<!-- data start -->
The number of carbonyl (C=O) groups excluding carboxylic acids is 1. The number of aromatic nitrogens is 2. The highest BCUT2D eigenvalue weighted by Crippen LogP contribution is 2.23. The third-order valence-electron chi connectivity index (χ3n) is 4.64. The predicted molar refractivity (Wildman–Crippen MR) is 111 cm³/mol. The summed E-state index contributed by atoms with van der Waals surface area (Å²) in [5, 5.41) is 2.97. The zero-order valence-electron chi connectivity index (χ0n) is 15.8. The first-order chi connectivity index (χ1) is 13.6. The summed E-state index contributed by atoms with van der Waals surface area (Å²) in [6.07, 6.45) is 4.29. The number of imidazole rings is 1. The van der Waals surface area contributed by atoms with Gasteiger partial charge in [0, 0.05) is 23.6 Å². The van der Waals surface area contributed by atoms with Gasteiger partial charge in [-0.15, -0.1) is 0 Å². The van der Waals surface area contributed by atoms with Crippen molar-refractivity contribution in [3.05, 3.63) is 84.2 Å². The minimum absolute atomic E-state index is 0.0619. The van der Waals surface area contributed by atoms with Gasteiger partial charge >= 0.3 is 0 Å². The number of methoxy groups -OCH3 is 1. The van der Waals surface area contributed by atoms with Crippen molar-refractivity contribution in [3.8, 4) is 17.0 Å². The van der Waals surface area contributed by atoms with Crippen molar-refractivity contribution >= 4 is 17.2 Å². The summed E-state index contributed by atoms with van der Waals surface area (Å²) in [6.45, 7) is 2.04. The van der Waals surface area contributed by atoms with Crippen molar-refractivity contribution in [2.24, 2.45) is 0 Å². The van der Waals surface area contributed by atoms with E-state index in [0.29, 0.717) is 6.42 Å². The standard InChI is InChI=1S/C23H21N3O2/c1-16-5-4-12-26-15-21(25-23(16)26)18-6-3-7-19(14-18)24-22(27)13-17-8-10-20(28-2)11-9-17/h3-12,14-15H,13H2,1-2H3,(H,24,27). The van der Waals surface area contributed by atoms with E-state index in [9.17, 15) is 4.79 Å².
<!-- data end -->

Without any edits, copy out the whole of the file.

The number of carbonyl (C=O) groups excluding carboxylic acids is 1. The number of aromatic nitrogens is 2. The highest BCUT2D eigenvalue weighted by Crippen LogP contribution is 2.23. The third-order valence-electron chi connectivity index (χ3n) is 4.64. The predicted molar refractivity (Wildman–Crippen MR) is 111 cm³/mol. The summed E-state index contributed by atoms with van der Waals surface area (Å²) in [5, 5.41) is 2.97. The zero-order valence-electron chi connectivity index (χ0n) is 15.8. The first-order chi connectivity index (χ1) is 13.6. The summed E-state index contributed by atoms with van der Waals surface area (Å²) in [6.07, 6.45) is 4.29. The number of imidazole rings is 1. The van der Waals surface area contributed by atoms with Gasteiger partial charge in [0, 0.05) is 23.6 Å². The van der Waals surface area contributed by atoms with Gasteiger partial charge in [-0.15, -0.1) is 0 Å². The van der Waals surface area contributed by atoms with Crippen molar-refractivity contribution in [3.05, 3.63) is 84.2 Å². The minimum absolute atomic E-state index is 0.0619. The van der Waals surface area contributed by atoms with Gasteiger partial charge >= 0.3 is 0 Å². The number of methoxy groups -OCH3 is 1. The van der Waals surface area contributed by atoms with Crippen molar-refractivity contribution in [3.8, 4) is 17.0 Å². The van der Waals surface area contributed by atoms with Crippen molar-refractivity contribution >= 4 is 17.2 Å². The summed E-state index contributed by atoms with van der Waals surface area (Å²) in [6.45, 7) is 2.04. The van der Waals surface area contributed by atoms with Crippen molar-refractivity contribution in [2.24, 2.45) is 0 Å². The van der Waals surface area contributed by atoms with E-state index in [0.29, 0.717) is 6.42 Å². The standard InChI is InChI=1S/C23H21N3O2/c1-16-5-4-12-26-15-21(25-23(16)26)18-6-3-7-19(14-18)24-22(27)13-17-8-10-20(28-2)11-9-17/h3-12,14-15H,13H2,1-2H3,(H,24,27). The van der Waals surface area contributed by atoms with E-state index in [9.17, 15) is 4.79 Å².